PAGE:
I recently highlighted changing demographics and debt as being one of the biggest threats to financial planning. In this blog I want to expand on the way our economy is changing in such a way that we need to change to reflect this.
In a recent presentation the presenter indicated that 54% of the UK population have no savings or investments and that this would increase. Only 22% of the population are “active” risk based investors.
If we unpack the 22%, this is split such that 3.4 million are pure self-directed investors, 5.4 million are both self-directed and advised and 1.5 million are entirely advised. It is anticipated the self-directed market will increase significantly over the coming years, and the advised market will shrink.
Before I explore further how I think the advised market can reverse the trend I want to pick up on a couple of points. Firstly the presentation indicated that 80% of self-directed risk based investors are actually not active – this is a warning sign for the future and secondly there is demand for advice but people don’t want to pay for it and I think a lot of this is around how it is packaged to investors.
Where now for the advice model?
There is a greater desire for the advice model to be seen more as a professional vocation similar to accountants and solicitors. This is very much the US model but I believe this will take many years to attain the same status in the UK (although some financial planners are already seen in that way by their clients).
So there are clearly challenges for the advice model and in a shrinking world the question is how do financial planners thrive – clearly financial planners can go down the self-directed route or phone / internet based advice route but for face-to-face advice how do they survive?
- I would argue that as financial planners move towards a more professional vocation the concept of financial planning becomes a commodity, i.e. everyone does it
- Cost is a battle ground but shouldn’t be, this is because many people don’t understand the value of financial planning and the service they receive
If we take these two points then to survive financial planners need to own all parts of the strategy including the investment proposition. If they don’t then they need to reduce their fees to reflect a reduced service, some are doing this but many are not.
Picking up on the investment strategy, nearly 50% of financial planners outsource their investment strategy. This will increase for two reasons, a drive to push down costs (although in reality the cost to the client goes up) and because of the audit trail needed to run an investment strategy.
The danger is this – as the investment strategy is more and more outsourced there becomes consolidation in the market and there are fewer and bigger brands meaning the investment investment strategy is not unique to the business and becomes a commodity like financial planning, and ultimately the financial planner is not in control of the investment decisions that deliver the client’s goals.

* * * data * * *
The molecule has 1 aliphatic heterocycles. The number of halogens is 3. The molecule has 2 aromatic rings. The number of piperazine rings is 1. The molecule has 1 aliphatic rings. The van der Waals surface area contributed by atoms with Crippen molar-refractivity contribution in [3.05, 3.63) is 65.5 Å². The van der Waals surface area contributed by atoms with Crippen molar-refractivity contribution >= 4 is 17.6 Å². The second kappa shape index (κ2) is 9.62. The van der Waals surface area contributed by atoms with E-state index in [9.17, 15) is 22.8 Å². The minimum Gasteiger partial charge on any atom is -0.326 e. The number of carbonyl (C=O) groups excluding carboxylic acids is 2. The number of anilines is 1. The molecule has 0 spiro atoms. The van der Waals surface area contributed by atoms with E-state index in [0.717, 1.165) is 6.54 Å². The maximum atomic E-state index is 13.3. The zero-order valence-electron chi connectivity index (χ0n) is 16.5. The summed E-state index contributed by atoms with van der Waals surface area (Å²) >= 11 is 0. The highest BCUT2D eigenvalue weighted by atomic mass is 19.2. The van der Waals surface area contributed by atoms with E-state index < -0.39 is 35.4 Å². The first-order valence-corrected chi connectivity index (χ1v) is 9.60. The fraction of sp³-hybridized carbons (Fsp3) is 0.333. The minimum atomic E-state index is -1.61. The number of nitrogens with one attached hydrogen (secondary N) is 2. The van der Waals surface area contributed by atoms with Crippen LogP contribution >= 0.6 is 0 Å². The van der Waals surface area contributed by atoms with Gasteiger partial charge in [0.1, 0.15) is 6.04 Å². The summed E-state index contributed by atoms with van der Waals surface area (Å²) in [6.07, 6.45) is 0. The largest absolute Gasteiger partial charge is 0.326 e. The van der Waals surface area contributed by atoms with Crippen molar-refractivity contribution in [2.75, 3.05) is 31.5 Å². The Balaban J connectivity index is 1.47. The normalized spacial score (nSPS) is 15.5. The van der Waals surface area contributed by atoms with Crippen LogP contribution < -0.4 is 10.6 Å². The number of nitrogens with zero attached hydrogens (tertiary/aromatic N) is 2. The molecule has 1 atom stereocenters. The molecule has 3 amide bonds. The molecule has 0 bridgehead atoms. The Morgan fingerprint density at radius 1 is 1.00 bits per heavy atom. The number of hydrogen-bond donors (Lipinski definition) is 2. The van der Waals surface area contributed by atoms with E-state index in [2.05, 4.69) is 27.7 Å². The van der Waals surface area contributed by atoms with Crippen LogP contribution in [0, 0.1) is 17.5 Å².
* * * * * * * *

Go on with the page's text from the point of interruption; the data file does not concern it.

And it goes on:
Investors might not see this now, but they will in the future and they will demand lower fees to reflect this outsourcing. The end result is that margins are squeezed further unless financial planners take control of all aspects of the service proposition.
Reversing the trend
As the market contracts and shrinks, the financial planners who shine will be those look forward and don’t build a business on the past. Financial planning is about road maps and accepting paths will change, it is also ultimately about taking responsibility for the engine that drives the client along path. Only by doing this can the financial planner offer a point of difference, charge and articulate a fee to reflect that difference and ultimately provide a level head when the rest of the world appears to be going crazy (i.e. peace of mind).
The world is changing, debt and demographics are shrinking the pool of those who can invest and perceived cost is driving investors to the self-directed market. This provides opportunities especially in a shrinking advised market but financial planners need to accept that they need to be seen as being in control of the whole package if they are to charge a fee that reflects this, if they are not in control of the whole package then they need to reduce their fee to reflect this and think carefully as to how they articulate what they do.
NOTE: This is written in a personal capacity and reflects the view of the author. It does not necessarily reflect the view of LWM Consultants. The post has been checked and approved to ensure that it is both accurate and not misleading. However, this is a blog and the reader should accept that by its very nature many of the points are subjective and opinions of the author. This is not a recommendation to buy any product or service including any share or fund mentioned. Individuals wishing to buy any product or service as a result of this blog must seek advice or carry out their own research before making any decision, the author will not be held liable for decisions made as a result of this blog (particularly where no advice has been sought). Investors should also note that past performance is not a guide to future performance and investments can fall as well as rise.